Bob was born in 2006 and is the largest of the four, weighing in at 10 pounds; Eon is eight years old and loves to swim and eat his fish off the floor; Stevie is the youngest at six years old, is shy with people but loves other penguins; and Norm, the old man of the group, is also the friendliest.
African penguins are considered medium-sized and are the only species of penguin that live at the southern most tip of Africa. They can dive more than 100 feet and hold their breath for more than two minutes as a time. In the wild, penguins eat up to 14 percent of their body weight, and their favorites are anchovies, small fish, squid, and shellfish.
Typical lifespans in the wild run about 20 years, but African penguins can live 30 or even 40 years in captivity.
“Adding birds to our existing penguin colony helps provide a more diverse and stable habitat for breeding,” said Beth Heidorn, executive director of the zoo, in a written statement. “Plus, it’s excellent socialization and keeps the penguins mentally stimulated as they play and interact with one another.”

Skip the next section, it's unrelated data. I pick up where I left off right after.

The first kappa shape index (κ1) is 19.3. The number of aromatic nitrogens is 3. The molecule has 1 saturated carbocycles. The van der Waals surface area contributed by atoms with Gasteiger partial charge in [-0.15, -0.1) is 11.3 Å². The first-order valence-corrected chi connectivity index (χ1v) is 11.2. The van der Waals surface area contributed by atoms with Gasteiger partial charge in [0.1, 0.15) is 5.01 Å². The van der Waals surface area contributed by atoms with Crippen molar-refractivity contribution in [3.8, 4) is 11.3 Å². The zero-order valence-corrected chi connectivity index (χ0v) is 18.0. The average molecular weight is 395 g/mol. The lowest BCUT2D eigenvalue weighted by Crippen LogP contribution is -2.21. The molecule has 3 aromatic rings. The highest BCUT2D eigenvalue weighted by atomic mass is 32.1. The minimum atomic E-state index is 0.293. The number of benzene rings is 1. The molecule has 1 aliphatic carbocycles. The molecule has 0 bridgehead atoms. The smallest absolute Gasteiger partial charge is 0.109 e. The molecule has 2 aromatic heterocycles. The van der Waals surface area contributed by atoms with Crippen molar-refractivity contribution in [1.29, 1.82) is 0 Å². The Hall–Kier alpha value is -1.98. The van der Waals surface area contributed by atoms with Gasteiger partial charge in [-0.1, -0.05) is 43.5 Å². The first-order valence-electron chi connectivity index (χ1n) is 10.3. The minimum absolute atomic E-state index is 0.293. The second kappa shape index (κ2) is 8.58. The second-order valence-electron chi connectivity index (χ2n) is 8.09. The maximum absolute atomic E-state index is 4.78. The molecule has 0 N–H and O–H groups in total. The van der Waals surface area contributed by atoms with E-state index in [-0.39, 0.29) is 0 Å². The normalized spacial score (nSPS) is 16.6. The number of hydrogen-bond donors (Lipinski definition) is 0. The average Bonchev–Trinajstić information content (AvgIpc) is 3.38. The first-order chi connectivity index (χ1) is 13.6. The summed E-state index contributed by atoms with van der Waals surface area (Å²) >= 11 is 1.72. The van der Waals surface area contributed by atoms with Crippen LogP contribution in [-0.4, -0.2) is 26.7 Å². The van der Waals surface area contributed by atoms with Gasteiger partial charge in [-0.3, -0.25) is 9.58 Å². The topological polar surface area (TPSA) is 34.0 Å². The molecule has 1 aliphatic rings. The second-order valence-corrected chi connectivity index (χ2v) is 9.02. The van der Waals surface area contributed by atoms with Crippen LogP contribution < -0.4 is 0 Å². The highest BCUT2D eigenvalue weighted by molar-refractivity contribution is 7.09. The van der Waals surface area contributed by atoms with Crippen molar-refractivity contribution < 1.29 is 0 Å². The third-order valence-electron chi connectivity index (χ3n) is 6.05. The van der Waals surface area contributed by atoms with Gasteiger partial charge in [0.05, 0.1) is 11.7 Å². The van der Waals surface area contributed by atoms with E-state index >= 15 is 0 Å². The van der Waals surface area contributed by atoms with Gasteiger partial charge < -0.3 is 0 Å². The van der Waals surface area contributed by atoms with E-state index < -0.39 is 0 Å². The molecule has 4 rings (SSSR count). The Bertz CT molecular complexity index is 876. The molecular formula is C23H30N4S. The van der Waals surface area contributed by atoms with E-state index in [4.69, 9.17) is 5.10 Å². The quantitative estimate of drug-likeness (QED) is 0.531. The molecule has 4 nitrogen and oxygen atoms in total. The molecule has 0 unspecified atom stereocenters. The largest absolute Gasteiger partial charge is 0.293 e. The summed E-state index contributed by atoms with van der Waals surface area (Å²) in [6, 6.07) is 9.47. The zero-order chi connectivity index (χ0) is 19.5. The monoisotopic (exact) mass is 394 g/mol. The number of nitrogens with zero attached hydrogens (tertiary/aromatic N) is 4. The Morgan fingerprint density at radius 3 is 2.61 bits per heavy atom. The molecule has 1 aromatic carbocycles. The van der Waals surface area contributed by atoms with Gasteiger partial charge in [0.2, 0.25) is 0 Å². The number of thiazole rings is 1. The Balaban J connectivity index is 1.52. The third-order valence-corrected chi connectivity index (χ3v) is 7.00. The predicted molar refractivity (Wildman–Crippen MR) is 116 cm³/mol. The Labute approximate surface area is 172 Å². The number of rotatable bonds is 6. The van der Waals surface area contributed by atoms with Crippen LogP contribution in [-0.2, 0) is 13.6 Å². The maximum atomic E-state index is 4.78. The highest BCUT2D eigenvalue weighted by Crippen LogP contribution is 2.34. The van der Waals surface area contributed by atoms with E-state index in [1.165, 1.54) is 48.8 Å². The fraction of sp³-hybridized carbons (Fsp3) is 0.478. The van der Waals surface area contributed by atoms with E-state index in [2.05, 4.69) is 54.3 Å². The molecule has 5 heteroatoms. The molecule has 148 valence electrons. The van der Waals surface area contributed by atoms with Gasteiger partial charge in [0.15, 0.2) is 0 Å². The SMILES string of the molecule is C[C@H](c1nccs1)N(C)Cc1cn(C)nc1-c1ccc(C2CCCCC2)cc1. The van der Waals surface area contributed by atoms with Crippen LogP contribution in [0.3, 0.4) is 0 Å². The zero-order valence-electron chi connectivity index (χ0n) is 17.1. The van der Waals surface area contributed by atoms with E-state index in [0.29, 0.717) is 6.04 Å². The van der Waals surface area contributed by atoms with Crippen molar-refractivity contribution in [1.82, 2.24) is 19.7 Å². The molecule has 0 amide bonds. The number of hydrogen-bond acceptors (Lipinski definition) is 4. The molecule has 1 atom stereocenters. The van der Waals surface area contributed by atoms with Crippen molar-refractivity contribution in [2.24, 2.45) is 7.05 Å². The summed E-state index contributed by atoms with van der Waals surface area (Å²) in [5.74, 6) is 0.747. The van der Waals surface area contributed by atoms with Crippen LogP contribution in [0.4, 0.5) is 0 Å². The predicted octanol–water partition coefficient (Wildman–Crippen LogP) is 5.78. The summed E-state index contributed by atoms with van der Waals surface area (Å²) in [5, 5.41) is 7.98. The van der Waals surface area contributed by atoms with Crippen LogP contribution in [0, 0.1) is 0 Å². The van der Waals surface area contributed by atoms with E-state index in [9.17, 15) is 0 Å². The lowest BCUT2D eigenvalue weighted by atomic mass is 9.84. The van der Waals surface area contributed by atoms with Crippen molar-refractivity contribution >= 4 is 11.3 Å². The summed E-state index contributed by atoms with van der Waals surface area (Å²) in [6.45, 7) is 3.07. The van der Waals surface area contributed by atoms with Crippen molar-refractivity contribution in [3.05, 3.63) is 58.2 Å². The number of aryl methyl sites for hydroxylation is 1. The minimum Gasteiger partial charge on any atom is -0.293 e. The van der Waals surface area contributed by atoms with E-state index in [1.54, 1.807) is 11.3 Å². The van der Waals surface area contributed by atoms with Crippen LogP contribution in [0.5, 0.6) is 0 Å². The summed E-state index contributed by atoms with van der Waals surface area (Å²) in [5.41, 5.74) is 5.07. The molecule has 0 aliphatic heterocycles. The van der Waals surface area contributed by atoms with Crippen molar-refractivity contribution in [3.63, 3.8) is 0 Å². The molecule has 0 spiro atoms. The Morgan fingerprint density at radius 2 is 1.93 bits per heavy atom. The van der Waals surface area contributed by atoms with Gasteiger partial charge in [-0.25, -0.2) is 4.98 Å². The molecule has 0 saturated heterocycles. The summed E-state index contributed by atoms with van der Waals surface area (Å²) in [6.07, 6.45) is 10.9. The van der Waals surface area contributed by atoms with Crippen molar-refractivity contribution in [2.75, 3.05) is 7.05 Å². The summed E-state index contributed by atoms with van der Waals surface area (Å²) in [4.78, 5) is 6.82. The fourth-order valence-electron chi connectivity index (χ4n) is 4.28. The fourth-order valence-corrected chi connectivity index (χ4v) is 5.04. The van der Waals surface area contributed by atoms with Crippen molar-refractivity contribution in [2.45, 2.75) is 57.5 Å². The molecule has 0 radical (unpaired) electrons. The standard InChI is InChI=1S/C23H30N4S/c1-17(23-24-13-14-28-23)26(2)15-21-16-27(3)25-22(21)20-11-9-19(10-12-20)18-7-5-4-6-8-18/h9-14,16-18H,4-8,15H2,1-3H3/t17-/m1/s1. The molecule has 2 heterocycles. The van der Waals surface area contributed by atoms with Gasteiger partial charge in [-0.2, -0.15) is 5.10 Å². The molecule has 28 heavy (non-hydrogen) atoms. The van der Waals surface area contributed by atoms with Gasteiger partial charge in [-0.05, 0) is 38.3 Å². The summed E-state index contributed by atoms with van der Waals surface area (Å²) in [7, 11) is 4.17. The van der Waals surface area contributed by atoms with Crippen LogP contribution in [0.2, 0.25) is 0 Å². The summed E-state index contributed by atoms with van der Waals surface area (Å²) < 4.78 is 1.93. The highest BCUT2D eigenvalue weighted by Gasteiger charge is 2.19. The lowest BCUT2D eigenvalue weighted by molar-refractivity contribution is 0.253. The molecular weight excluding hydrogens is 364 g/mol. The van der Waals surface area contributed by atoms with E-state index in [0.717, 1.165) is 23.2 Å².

The African penguins have been moved inside for the winter and can be viewed through a special viewing window.
Winter admission rates are free for members and children two and younger; $3 for children 3 to 15 years; $3.50 for seniors; and $4 for adults. Call (262) 636-9189.
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